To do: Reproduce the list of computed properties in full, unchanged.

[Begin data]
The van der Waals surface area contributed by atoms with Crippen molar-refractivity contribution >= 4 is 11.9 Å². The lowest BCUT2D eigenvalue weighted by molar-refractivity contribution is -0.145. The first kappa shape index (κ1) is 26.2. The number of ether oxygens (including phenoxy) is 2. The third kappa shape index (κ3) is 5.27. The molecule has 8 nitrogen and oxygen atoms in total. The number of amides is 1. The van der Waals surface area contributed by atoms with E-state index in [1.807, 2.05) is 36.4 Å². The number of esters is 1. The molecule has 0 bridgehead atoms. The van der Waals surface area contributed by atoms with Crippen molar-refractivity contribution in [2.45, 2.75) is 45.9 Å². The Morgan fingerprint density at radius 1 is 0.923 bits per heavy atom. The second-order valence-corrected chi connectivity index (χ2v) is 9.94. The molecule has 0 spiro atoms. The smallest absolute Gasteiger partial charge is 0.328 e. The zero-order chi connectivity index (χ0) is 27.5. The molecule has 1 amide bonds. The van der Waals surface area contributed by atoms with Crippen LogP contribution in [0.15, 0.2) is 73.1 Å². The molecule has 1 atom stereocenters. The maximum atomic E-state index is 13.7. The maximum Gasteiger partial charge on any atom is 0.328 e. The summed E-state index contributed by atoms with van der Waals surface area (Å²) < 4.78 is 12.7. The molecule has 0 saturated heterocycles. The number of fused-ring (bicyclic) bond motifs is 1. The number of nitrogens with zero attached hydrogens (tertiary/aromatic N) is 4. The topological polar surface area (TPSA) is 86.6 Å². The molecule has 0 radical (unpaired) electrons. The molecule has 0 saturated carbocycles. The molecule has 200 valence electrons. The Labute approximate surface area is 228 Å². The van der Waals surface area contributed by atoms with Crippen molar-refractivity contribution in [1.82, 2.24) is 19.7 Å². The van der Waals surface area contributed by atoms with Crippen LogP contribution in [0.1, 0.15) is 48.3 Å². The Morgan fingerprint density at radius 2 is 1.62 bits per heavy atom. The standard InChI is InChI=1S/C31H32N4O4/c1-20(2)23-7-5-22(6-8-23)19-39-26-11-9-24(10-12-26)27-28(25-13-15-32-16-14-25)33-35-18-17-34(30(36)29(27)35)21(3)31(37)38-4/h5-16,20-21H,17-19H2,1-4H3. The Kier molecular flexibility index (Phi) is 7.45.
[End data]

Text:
The van der Waals surface area contributed by atoms with Crippen molar-refractivity contribution >= 4 is 11.9 Å². The lowest BCUT2D eigenvalue weighted by molar-refractivity contribution is -0.145. The first kappa shape index (κ1) is 26.2. The number of ether oxygens (including phenoxy) is 2. The third kappa shape index (κ3) is 5.27. The molecule has 8 nitrogen and oxygen atoms in total. The number of amides is 1. The van der Waals surface area contributed by atoms with E-state index in [1.807, 2.05) is 36.4 Å². The number of esters is 1. The molecule has 0 bridgehead atoms. The van der Waals surface area contributed by atoms with Crippen molar-refractivity contribution in [2.45, 2.75) is 45.9 Å². The Morgan fingerprint density at radius 1 is 0.923 bits per heavy atom. The second-order valence-corrected chi connectivity index (χ2v) is 9.94. The molecule has 0 spiro atoms. The smallest absolute Gasteiger partial charge is 0.328 e. The zero-order chi connectivity index (χ0) is 27.5. The molecule has 1 amide bonds. The van der Waals surface area contributed by atoms with Crippen LogP contribution in [0.15, 0.2) is 73.1 Å². The molecule has 1 atom stereocenters. The maximum atomic E-state index is 13.7. The maximum Gasteiger partial charge on any atom is 0.328 e. The summed E-state index contributed by atoms with van der Waals surface area (Å²) < 4.78 is 12.7. The molecule has 0 saturated heterocycles. The number of fused-ring (bicyclic) bond motifs is 1. The number of nitrogens with zero attached hydrogens (tertiary/aromatic N) is 4. The topological polar surface area (TPSA) is 86.6 Å². The molecule has 0 radical (unpaired) electrons. The molecule has 0 saturated carbocycles. The molecule has 200 valence electrons. The Labute approximate surface area is 228 Å². The van der Waals surface area contributed by atoms with Crippen molar-refractivity contribution in [1.82, 2.24) is 19.7 Å². The van der Waals surface area contributed by atoms with Crippen LogP contribution in [0.1, 0.15) is 48.3 Å². The Morgan fingerprint density at radius 2 is 1.62 bits per heavy atom. The standard InChI is InChI=1S/C31H32N4O4/c1-20(2)23-7-5-22(6-8-23)19-39-26-11-9-24(10-12-26)27-28(25-13-15-32-16-14-25)33-35-18-17-34(30(36)29(27)35)21(3)31(37)38-4/h5-16,20-21H,17-19H2,1-4H3. The Kier molecular flexibility index (Phi) is 7.45.